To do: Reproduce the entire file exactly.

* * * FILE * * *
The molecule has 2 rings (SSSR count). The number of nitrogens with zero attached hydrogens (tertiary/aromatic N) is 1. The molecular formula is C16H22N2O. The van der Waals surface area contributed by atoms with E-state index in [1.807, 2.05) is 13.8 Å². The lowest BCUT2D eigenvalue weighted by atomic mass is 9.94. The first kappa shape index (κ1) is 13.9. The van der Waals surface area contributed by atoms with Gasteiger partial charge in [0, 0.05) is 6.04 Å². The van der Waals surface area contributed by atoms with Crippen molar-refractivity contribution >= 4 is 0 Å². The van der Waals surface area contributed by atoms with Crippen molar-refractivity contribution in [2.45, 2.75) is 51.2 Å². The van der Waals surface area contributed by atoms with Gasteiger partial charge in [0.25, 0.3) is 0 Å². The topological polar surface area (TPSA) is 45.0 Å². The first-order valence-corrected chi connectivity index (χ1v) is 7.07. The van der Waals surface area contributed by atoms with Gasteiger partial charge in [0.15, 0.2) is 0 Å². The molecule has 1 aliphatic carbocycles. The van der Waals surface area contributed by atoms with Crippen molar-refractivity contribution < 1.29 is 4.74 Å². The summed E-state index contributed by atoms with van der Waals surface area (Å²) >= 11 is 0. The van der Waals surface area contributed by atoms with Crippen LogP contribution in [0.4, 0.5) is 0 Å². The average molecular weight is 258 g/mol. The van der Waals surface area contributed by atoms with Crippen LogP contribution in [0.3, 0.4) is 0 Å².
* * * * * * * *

The molecule has 2 rings (SSSR count). The number of nitrogens with zero attached hydrogens (tertiary/aromatic N) is 1. The molecular formula is C16H22N2O. The van der Waals surface area contributed by atoms with E-state index in [1.807, 2.05) is 13.8 Å². The lowest BCUT2D eigenvalue weighted by atomic mass is 9.94. The first kappa shape index (κ1) is 13.9. The van der Waals surface area contributed by atoms with Gasteiger partial charge in [0, 0.05) is 6.04 Å². The van der Waals surface area contributed by atoms with Crippen molar-refractivity contribution >= 4 is 0 Å². The van der Waals surface area contributed by atoms with Crippen molar-refractivity contribution in [2.45, 2.75) is 51.2 Å². The van der Waals surface area contributed by atoms with Gasteiger partial charge in [0.25, 0.3) is 0 Å². The topological polar surface area (TPSA) is 45.0 Å². The first-order valence-corrected chi connectivity index (χ1v) is 7.07. The van der Waals surface area contributed by atoms with Gasteiger partial charge in [0.15, 0.2) is 0 Å². The molecule has 1 aliphatic carbocycles. The van der Waals surface area contributed by atoms with Crippen molar-refractivity contribution < 1.29 is 4.74 Å². The summed E-state index contributed by atoms with van der Waals surface area (Å²) >= 11 is 0. The van der Waals surface area contributed by atoms with Crippen LogP contribution in [0.4, 0.5) is 0 Å². The average molecular weight is 258 g/mol. The van der Waals surface area contributed by atoms with Crippen LogP contribution in [0.3, 0.4) is 0 Å².